I sit in one of the folding metal chairs that lines the perimeter of the gym. It’s Friday night dance class at Bryan Junior High in 1977. I’m wearing a skirt, pantyhose, and white gloves as per dance class dress code. Girls sit with one ankle behind the other and hands clasped together on laps.
Boys wear shirts and ties and sit with both feet on the floor and palms faced down on each thigh.
None of these formalities, however, will save me from the embarrassment of what’s to come.
We all watch our dance class instructor Mr. Morgan demonstrate the foxtrot with his lovely assistant—a girl who looks to be 17 or 18, but who we later learn is just a couple of years older than we are. I marvel at her flowing pink dress that spins like Marilyn Monroe’s and shows off her, ahem, figure.
In an era before LGBTQ+, dance class manners decree that boys ask girls to partner up with, “May I have this dance, please?” Pimples or not, tall or short, the answer must always be “Yes, you may.”
Sometimes the girls get to ask the boys. After all, it’s the late 70’s with Title IX and such, but mostly boys ask the girls.
Mr. Morgan spins lovely assistant dancer girl to his right, signaling the end of the first demonstration, and then he gives the cue.
All the dancer boys rise from their metal chairs, and the gym erupts with the clickety-clack of their shoes as they cross the shiny gym floor in search of a partner.
Already my full 5’8”, I enviously watch a TALL dancer boy stand before a popular TINY dancer girl.
Suddenly, I spy a boy heading my way. He stands before me and recites his line. I stand, take his proffered hand, and we find a place on the dance floor. I am a full head taller and pretend to be indifferent to the fact that I must look down at him as we foxtrot our way around the gym.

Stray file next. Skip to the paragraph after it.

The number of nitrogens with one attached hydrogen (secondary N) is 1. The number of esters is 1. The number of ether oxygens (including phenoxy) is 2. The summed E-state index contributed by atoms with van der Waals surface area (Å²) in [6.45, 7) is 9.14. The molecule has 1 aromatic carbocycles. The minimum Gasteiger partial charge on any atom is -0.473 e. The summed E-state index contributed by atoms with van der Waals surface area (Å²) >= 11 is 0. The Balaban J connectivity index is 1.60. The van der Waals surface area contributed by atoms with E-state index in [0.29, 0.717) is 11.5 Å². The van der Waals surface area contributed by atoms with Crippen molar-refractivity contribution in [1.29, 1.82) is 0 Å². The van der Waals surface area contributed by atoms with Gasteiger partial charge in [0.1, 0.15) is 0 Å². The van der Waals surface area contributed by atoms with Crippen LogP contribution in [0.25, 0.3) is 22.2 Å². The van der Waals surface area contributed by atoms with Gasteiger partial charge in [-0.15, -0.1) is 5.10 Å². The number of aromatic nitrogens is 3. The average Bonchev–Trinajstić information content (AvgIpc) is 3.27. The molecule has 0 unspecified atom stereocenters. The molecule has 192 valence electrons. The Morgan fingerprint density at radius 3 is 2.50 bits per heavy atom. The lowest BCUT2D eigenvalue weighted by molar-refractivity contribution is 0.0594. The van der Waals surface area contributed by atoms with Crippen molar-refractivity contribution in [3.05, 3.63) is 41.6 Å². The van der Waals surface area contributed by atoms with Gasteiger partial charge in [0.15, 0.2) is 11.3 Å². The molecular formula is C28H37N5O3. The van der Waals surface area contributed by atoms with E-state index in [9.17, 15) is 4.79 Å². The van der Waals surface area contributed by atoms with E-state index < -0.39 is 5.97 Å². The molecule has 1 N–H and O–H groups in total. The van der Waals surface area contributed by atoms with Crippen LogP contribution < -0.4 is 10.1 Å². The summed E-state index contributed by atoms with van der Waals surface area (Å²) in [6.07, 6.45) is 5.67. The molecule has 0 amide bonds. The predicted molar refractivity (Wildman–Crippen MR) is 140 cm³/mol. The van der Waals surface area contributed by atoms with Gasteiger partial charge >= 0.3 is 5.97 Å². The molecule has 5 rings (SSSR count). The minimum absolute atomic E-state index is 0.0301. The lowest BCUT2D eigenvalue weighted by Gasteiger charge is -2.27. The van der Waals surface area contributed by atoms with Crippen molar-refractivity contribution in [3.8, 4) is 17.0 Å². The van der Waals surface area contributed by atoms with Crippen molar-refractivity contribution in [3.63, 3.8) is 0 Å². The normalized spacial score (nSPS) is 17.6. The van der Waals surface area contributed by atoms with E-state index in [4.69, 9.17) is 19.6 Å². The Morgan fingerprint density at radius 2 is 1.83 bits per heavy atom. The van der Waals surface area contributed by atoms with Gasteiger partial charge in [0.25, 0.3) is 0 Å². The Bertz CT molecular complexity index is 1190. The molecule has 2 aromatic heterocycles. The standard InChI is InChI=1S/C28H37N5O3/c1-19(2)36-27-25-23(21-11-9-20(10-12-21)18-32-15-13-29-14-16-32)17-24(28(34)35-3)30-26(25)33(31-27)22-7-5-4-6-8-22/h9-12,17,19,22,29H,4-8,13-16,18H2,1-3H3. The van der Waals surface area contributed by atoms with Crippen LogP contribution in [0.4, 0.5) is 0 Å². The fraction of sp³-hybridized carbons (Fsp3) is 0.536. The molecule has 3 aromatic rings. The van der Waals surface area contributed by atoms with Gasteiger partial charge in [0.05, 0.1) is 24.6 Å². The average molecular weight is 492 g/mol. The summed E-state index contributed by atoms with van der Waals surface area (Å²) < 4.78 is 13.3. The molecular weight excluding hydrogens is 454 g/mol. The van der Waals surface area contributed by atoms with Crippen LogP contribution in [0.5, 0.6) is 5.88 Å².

At every Friday night dance class, there are always more dancer girls than dancer boys. In these awkward instances—for girls only—when the numbers are even, two girls dance together, one girl doing everything in reverse.
But when the number of dancers is odd, there is always ONE unlucky dancer girl without a partner.
On this Friday night, Mr. Morgan and his assistant have just finished demonstrating the second dance, the waltz, when Mr. M once again gives the cue. I watch as dancer boy after dancer boy offers hands to dancer girl after dancer girl.
The click clack of shoes and excited chatter die down, and, in the silence, I realize that every person in the gym is coupled off on the floor…except me.
I’m the only one still seated in my folding metal chair.
I can still remember how that moment felt.
Do you have a story like that? A story that stills feel raw or that loops in your head even years later?
Maybe you too have a story of humiliation or shame or awkwardness that leads you to tell yourself, “I’m not good enough, smart enough, worthy enough, thin enough, well-liked enough,” __________________ (you fill in the blank).
It’s a story, perhaps, that lurks beneath the surface, one you’re not even consciously aware of, a self-story that keeps you from speaking up, quitting a bad job, finding a good partner, or starting your own business.
In her book, Choose Your Story, Change Your Life, Kindra Hall writes, “It can be unsettling to realize that you have an entire world of almost invisible storytelling going on inside you. And perhaps even a little scary to discover that those stories are determining how your life unfolds.”
But she adds this caveat: “Beyond that uncertainty is a powerful idea—that you can take control of those stories, and through them, take control of your life.”
How to do that is the topic of my next motivational talk at The Little Traveler in Geneva on Friday, Oct. 21. Click here to sign up.
The exciting news is that you can learn to, as Kindra notes, catch your inner storyteller in the act and identify the stories holding you back. Then you can choose better stories—or reframe the ones you have—and effectively install them into the forefront of your mind so that THESE positive stories feed your self-talk.
I can laugh at that junior high story now. I came to understand that that story didn’t define me. I discovered other positive stories that I could put in its place.
Doing the work of choosing stories that serve you rather than hold you back can literally transform your life—one story at a time.